Published — Tuesday 19 January 2016
Ibrahim Mahmoud is a 77-year-old man who lives with his family, which includes 11 children, in the Baharka Refugee Camp in Iraq’s northern Kurdish region.
During his lifetime, he became a refugee twice; once, when he was nine-years-old living in Haifa, Palestine, and the second exile was more recently in Mosul, Iraq. Just weeks before Israel declared its independence in 1948, Ibrahim lost his homeland and fled Haifa, along with tens of thousands of Palestinian Muslims and Christians after Israeli militias conquered the city in a military operation they called Bi'ur Hametz, or “Passover Cleaning.”
Throughout Palestine, over 750,000 Palestinians were expelled or fled the horrors of the militia-instigated war, and those who are still alive, along with their descendants, number over million refugees.
When Daesh militias swept into Mosul, Iraq in June 2014, Ibrahim plotted his flight, along with his whole family. Between 1948 and 2014, life was anything but kind to them. At first, they sold falafel, and Ibrahim’s children left school to join the work force at a young age. They all had cards that listed them as “Palestinian refugees,” and have never known any other identity.
When the Americans invaded Iraq in 2003, they granted their soldiers and the Shiite-militias a free hand in that Arab country. The once relatively thriving and peaceful Palestinian community of refugees in Iraq was shattered. Now, according to the UN Refugees Agency, no more than 3,000 Palestinian refugees are still living in Iraq, many of them in refugee camps.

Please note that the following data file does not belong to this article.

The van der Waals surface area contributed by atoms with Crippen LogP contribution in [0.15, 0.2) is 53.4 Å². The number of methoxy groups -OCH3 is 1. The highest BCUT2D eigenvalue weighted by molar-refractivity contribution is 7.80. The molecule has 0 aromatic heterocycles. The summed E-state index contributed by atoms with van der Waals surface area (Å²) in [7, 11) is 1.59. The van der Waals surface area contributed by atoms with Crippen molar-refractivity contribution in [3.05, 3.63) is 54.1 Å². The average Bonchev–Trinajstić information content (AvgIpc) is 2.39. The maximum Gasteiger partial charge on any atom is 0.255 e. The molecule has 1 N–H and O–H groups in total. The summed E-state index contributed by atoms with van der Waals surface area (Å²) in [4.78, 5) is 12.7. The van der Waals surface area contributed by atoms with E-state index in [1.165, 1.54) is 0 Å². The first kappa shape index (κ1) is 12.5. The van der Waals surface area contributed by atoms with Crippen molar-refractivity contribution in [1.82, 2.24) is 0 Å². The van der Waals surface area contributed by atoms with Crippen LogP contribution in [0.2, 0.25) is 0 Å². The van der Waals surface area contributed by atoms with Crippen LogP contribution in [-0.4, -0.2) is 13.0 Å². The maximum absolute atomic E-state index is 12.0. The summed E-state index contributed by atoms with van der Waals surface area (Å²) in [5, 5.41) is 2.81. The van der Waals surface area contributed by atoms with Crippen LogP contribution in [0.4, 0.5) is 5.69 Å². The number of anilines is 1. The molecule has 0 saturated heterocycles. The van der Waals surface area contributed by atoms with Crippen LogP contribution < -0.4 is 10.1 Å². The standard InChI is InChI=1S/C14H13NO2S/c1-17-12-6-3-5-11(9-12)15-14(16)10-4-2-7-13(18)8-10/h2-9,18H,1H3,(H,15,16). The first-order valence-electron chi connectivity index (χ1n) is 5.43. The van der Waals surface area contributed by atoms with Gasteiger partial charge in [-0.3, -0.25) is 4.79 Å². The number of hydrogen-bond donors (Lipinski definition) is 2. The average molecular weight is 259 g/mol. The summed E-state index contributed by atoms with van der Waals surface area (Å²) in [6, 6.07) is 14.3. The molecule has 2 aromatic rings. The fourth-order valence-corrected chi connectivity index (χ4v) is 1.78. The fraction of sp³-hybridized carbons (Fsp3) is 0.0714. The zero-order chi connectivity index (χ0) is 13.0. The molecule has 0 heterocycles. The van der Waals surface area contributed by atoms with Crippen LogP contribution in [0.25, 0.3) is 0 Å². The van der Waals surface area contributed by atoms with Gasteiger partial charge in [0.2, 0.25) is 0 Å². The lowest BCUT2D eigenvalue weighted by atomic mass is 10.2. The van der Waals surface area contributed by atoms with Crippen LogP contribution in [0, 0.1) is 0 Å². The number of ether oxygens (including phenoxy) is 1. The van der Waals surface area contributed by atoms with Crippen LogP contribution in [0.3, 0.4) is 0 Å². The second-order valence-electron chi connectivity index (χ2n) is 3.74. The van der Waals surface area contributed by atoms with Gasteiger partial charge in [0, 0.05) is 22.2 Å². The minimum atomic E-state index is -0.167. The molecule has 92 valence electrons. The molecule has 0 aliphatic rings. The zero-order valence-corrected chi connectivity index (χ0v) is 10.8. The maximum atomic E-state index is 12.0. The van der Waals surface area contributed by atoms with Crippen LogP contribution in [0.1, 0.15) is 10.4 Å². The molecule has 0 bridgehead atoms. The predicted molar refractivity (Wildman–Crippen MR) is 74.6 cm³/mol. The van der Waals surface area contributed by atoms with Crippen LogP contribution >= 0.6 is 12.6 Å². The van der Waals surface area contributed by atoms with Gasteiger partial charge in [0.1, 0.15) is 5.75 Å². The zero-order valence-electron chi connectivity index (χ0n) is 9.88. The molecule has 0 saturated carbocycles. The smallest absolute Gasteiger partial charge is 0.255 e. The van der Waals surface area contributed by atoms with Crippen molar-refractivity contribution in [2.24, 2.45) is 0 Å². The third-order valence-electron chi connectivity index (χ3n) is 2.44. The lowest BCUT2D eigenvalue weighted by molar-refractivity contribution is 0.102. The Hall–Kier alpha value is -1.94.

Ibrahim has finally managed to escape Mosul, and is living in a dirty and crowded refugee camp within Kurdish-controlled territories in the north.
Considering his old age and faltering health, his story could possibly end there, but certainly not that of his children and grandchildren. Ibrahim’s tragedy is not unique within the overall Middle East refugee crisis. Nonetheless, if seen within its painfully protracted historical context, Palestinian exile is almost unprecedented in its complexity and duration. Few other refugee populations have struggled with exile and were defined by it, one generation after the other, as Palestinians have.
To offer a new perspective on this issue, about a year ago, I led a group of Palestinian researchers in an effort to offer a unique and modern study of Palestinian exile, where the 1948 Nakba (or Catastrophe) is examined within a larger context — of space and time — not only in Palestine itself, but throughout the region and the world, as well. The stories will appear in a book that is tentatively entitled: “Exiled.”
Since the first refugee was expelled from his land in 1948, international aid workers, politicians, journalists and, eventually, historians have examined the Palestinian experience, seemingly from all of its angles. Exile then was first seen as a political crisis that can only be fixed with the return of refugees, as instructed in United Nations General Assembly (UNGA) Resolution 194.
When that possibility grew dim, other resolutions followed, all expressing the political contexts of each era: in 1950, 74, 82, 83, etc. Regardless of the nature of the discussion pertaining to Palestinian refugees — whether legal, political or moral — the refugees themselves were rarely consulted, except as subjects of selective and sometimes dehumanizing poll questions, drawing their conclusion from the polled refugees selecting “Yes” or “No”, or checking a box or two.
Many conclusions were drawn from various polls that were often commissioned to reach political conclusions, and each time such results are published, academic, media and political storms often ensue. For Israel, the key concern is for the Palestinians to simply disconnect from their historic homeland; for refugee advocates the struggle has always been to demonstrate that the refugees’ desire to return remain as strong today as it was nearly 68 years ago.